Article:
Asymptotic notation
Let us describe a few functions in terms of above asymptotic notation.
Example: f(n) = 3n^{3} + 2n^{2} + 4n + 3
= 3n^{3} + 2n^{2} + O (n), as 4n + 3 is of O (n)
= 3n^{3}+ O (n^{2}), as 2n^{2} + O (n) is O (n^{2})
= O (n^{3})
Example: f(n) = n² + 3n + 4 is O(n²), since n² + 3n + 4 < 2n² for all n > 10.
Through definition of big-O, 3n + 4 is also O(n²), too, although as a convention, we employ the tighter bound to the function, i.e., O(n).
Here are some rules regarding big-O notation:
1. f(n) = O(f(n)) for any function f. In other terms, every function is bounded by itself.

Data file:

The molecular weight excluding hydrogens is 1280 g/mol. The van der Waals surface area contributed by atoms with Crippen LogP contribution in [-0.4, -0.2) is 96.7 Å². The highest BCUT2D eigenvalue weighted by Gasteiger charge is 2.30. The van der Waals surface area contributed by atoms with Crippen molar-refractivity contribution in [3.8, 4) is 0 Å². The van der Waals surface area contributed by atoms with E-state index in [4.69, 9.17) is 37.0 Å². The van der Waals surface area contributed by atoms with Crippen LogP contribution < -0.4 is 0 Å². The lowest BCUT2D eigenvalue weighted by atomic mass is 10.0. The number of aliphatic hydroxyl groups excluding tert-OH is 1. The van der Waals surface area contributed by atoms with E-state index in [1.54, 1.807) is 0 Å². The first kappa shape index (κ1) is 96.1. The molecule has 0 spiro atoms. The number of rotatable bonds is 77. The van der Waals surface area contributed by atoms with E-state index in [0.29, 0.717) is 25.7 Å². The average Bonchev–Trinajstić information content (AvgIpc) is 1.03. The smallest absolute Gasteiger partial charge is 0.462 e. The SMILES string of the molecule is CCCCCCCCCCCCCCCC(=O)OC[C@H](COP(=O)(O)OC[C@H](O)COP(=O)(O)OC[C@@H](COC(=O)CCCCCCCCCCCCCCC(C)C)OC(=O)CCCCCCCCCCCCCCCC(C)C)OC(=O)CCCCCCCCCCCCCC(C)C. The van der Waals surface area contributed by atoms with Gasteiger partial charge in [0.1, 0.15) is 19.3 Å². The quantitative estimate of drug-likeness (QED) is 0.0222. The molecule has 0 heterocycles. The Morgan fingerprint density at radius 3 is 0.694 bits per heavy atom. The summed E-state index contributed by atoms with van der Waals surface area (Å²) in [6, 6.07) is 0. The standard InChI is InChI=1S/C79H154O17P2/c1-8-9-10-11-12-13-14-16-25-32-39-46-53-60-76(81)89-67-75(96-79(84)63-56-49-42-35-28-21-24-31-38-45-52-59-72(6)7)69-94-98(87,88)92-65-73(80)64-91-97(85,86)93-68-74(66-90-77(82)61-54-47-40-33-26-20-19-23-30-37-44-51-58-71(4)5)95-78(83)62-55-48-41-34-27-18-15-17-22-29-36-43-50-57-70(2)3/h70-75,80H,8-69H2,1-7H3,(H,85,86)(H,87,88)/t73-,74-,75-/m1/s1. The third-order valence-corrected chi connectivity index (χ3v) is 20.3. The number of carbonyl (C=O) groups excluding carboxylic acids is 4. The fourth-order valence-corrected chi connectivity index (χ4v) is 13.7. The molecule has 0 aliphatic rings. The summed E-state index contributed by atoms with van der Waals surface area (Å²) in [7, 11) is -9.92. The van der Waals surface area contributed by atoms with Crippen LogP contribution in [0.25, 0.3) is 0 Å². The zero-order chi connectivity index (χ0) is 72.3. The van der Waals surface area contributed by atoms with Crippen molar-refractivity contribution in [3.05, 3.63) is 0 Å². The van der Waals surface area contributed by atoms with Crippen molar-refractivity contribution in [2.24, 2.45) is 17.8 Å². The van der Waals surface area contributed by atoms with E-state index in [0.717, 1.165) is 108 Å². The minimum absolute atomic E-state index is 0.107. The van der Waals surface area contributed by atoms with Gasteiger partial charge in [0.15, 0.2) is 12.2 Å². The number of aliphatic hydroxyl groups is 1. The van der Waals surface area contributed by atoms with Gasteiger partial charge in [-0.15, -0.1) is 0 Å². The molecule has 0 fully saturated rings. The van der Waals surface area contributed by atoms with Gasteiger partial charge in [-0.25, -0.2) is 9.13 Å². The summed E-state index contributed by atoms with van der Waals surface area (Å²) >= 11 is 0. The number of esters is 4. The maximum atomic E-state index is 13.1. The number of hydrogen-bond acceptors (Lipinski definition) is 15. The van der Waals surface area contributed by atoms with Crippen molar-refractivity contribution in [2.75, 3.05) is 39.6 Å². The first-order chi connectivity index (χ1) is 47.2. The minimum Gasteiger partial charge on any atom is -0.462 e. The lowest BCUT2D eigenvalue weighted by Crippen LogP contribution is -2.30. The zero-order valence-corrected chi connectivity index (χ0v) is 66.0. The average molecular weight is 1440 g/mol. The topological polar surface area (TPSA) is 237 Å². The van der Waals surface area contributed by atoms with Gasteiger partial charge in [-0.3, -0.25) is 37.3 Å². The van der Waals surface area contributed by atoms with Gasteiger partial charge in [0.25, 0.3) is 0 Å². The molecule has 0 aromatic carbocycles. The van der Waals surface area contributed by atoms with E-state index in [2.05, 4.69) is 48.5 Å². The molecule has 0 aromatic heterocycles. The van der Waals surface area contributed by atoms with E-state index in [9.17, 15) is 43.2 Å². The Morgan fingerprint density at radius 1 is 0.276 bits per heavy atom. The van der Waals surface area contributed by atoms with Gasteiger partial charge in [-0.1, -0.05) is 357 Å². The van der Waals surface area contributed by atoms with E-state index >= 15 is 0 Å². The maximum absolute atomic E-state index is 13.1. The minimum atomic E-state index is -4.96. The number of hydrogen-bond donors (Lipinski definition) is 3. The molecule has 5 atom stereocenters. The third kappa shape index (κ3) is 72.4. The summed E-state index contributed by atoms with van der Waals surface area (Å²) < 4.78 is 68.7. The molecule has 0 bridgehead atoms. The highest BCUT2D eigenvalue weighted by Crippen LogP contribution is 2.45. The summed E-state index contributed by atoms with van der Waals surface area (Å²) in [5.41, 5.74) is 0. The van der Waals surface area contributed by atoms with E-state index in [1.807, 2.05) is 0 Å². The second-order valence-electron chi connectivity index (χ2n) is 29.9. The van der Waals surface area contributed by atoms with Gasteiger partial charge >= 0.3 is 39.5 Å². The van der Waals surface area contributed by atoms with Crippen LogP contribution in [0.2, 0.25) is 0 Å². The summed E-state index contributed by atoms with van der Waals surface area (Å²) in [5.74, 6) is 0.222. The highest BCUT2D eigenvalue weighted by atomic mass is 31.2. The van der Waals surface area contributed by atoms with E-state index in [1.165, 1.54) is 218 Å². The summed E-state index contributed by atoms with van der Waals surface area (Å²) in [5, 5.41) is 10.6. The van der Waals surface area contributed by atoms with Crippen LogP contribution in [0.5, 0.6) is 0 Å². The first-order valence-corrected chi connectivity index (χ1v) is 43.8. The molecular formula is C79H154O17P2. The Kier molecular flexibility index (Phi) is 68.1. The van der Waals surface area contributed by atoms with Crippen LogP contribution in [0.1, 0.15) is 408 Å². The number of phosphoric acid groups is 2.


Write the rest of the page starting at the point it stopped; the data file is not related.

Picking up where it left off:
2. a_{k}n^{k} + a_{k-1 }n ^{k-1} + • • • + a_{1}n + a_{0} = O(nk) for every k ≥ 0 & for all a_{0}, a_{1}, . . . , a_{k} ∈ R.
In other terms, every polynomial of degree k may be bounded through the function n_{k}. Smaller order terms can be avoided in big-O notation.
3. Basis of Logarithm can be avoided in big-O notation that means log_{a}n = O(log_{b} n) for any bases a, b. Generally we write O(log n) to specify a logarithm n to any base.
4. Any logarithmic function may be bounded through a polynomial that means. log_{b} n = O(n^{c}) for any b (base of logarithm) & any positive exponent c > 0.
5. Any polynomial function may be limited by an exponential function i.e. n^{k} = O (b^{n}.).
6.Any exponential function may be limited by the factorial function. For instance, a^{n} = O(n!) for any base a.